America’s Cup defender Oracle Team USA loses two points in the “first to nine” America’s Cup Match
Oracle Team USA will lose the first two points they score in the America’s Cup Match. This means they would need to win 11 races to score the nine points needed to win the America’s Cup Match. Emirates Team New Zealand still needs to win nine races to score nine points and to win the Match.
America’s Cup sailor penalties – even worse than the lost points?
OTUSA’s key sailor, wing trimmer Dirk de Ridder, is forbidden to sail and is excluded from all activities for the remainder of this America’s Cup. This may be even more significant than losing two points. The team work between the helmsman and the wing trimmer is crucial – the helmsman has the steering wheel and the wing trimmer controls the accelerator.
Additional penalties for the America’s Cup defender
But wait, there’s more… Sailor Matt Mitchell must sit out the first four races. Two members of the shore crew – Andrew Walker and Bryce Ruthenberg are excluded from all activities. The team must pay a $250,000 fine.
Why were penalties assessed? Why in the America’s Cup?
- Racing a modified “one design” AC45 is forbidden. It does not matter if the modification actually improved performance or reliability.
- Even though the AC45s are not raced in the America’s Cup Match, the America’s Cup World Series was defined in the Protocol as being part of the America’s Cup Event. The Protocol also requires each team “use its best efforts” to avoid “any act or conduct” … “that may impair public confidence in the honest and orderly conduct of the America’s Cup.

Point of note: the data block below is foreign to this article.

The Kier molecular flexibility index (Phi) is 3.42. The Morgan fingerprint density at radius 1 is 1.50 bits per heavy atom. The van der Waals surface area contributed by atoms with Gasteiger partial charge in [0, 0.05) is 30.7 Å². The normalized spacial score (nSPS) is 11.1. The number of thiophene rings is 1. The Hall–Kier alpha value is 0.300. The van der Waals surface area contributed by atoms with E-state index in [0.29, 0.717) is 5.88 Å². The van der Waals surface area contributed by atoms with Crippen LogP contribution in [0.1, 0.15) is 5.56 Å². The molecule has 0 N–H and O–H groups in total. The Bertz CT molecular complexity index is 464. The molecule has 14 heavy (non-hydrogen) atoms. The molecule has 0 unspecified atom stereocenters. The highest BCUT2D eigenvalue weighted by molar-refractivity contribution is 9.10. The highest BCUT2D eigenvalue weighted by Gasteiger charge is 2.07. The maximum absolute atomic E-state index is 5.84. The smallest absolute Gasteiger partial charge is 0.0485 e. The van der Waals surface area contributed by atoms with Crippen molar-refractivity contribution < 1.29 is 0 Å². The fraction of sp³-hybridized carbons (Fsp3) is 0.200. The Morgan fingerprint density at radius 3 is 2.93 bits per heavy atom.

- The Protocol empowers the Jury to order the “loss of existing or future points, scores or races”
Background and details
An international jury found that Oracle Team USA illegally modified their AC45 catamarans for the America’s Cup World Series. The “kingposts” of OTUSA’s AC45 catamarans were lengthened, reinforced and had weight added, all illegal under the strict “one design” rule for the AC45. (Note that the AC72 catamarans used in the America’s Cup are not one design and different rules apply to determine if an AC72 complies with the AC72 Class Rule.)
By putting weight in the kingposts instead of in the “permitted zone” shown in the diagram above, OTUSA may have improved their performance since the weight forward would lift the stern – an advantage in lighter winds.
Evidence presented to the Jury showed that lengthening the kingpost would improve performance by increasing headstay tension and allowing better sail shapes, especially upwind. Lengthening the kingpost “spigot” as shown in the photo below would increase reliability and add weight.